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Environmental Education For All Engineers

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Conference

1996 Annual Conference

Location

Washington, District of Columbia

Publication Date

June 23, 1996

Start Date

June 23, 1996

End Date

June 26, 1996

ISSN

2153-5965

Page Count

6

Page Numbers

1.199.1 - 1.199.6

Permanent URL

https://peer.asee.org/6036

Download Count

29

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Paper Authors

author page

Wayne E. Wells

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Abstract
NOTE: The first page of text has been automatically extracted and included below in lieu of an abstract

Session 3151

ENVIRONMENTAL EDUCATION FOR ALL ENGINEERS

Dr. Wayne E. Wells University of Texas-Pan American

Project Description

The educational initiative described in this paper is based on three premises. The first is that the impact of manufacturing and manufacturing decisions on the environment can be profound; profoundly positive or negative. The fate of efforts toward systematic elimination of pollution in the environment rests to a great extent upon decisions made in manufacturing. There is no longer any question about the need for protection of the environment. Various groups may differ about the details and priorities but our society at large has reached consensus on the general concept of environmental preservation and protection

The second premise is that the only effective means to change the way these decisions are made is to provide a profit motive for the manufacturers, through new technological solutions. The United States Environ- mental Protection Agency (EPA) has now formally recognized that need through their “Common Sense Initia- tive.” Under this plan, industries are encouraged to find technological solutions to problems of environmental protection which are consistent with good business practices.

The third premise states that to effect this improvement we must change the way engineers make decisions, which requires changing the way in which we educate them. Engineers are the individuals ultimately responsible for making the product, process and materials selection decisions for manufacturing. If we intend to change the decisions they make, we must change the way they arrive at these decisions. In my view, the case is no different than that faced a few years ago by American manufacturers, in the field of quality. Serious market threats by high quality offshore producers made US. manufacturers rethink their quality policies and they quickly found truth in the phrase “quality is free.” They found that the most efficient way to manufacture is in the manner which produces the highest quality level.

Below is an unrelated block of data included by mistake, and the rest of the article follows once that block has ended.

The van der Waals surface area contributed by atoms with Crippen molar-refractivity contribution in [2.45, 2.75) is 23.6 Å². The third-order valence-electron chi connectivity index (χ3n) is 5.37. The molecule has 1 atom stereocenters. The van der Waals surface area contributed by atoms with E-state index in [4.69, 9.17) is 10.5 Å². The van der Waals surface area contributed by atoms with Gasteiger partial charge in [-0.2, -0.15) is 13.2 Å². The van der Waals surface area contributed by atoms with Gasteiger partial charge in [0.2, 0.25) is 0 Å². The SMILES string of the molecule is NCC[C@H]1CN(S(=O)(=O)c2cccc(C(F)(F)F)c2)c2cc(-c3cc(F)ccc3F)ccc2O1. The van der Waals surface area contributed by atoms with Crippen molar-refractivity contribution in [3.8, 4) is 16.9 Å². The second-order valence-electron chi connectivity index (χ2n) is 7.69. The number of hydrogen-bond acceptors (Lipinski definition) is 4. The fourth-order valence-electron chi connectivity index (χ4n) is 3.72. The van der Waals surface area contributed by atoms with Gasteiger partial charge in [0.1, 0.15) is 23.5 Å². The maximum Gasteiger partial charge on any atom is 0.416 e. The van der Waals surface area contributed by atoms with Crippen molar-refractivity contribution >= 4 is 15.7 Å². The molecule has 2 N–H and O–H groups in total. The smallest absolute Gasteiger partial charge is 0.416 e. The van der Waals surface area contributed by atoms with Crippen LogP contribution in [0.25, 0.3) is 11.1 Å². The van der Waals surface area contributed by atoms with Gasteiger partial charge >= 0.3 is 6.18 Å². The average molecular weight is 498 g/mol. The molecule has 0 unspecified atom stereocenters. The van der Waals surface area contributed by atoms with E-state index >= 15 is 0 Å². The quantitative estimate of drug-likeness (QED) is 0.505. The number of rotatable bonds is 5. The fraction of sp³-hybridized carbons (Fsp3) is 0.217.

EPA, through its Common Sense Initiative, has opened the door to this new era. The application of technology can make environmental protection consistent with lowering manufacturing cost just as the applica- tion of technology made improving quality more cost effective. It took a long time for American manufacturers to realize that improved quality could mean higher profits. We need to take advantage of that learning in advancing the cause of environmental protection. We need to help manufacturers by demonstrating that there is cost to be saved by eliminating waste and preventing pollution. Under the Common Sense Initiative, engineers will be called upon to develop new approaches in product design, materials selection and manufacturing processes to reduce manufacturing’s impact on the environment. Under the previous po}Iutant-by-pollutant policy, industries tended to continue their previous practices and simply add controls, rather than adopt new technologies. Environmental engineers were called upon to find control and remediation solutions within the

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Wells, W. E. (1996, June), Environmental Education For All Engineers Paper presented at 1996 Annual Conference, Washington, District of Columbia. https://peer.asee.org/6036

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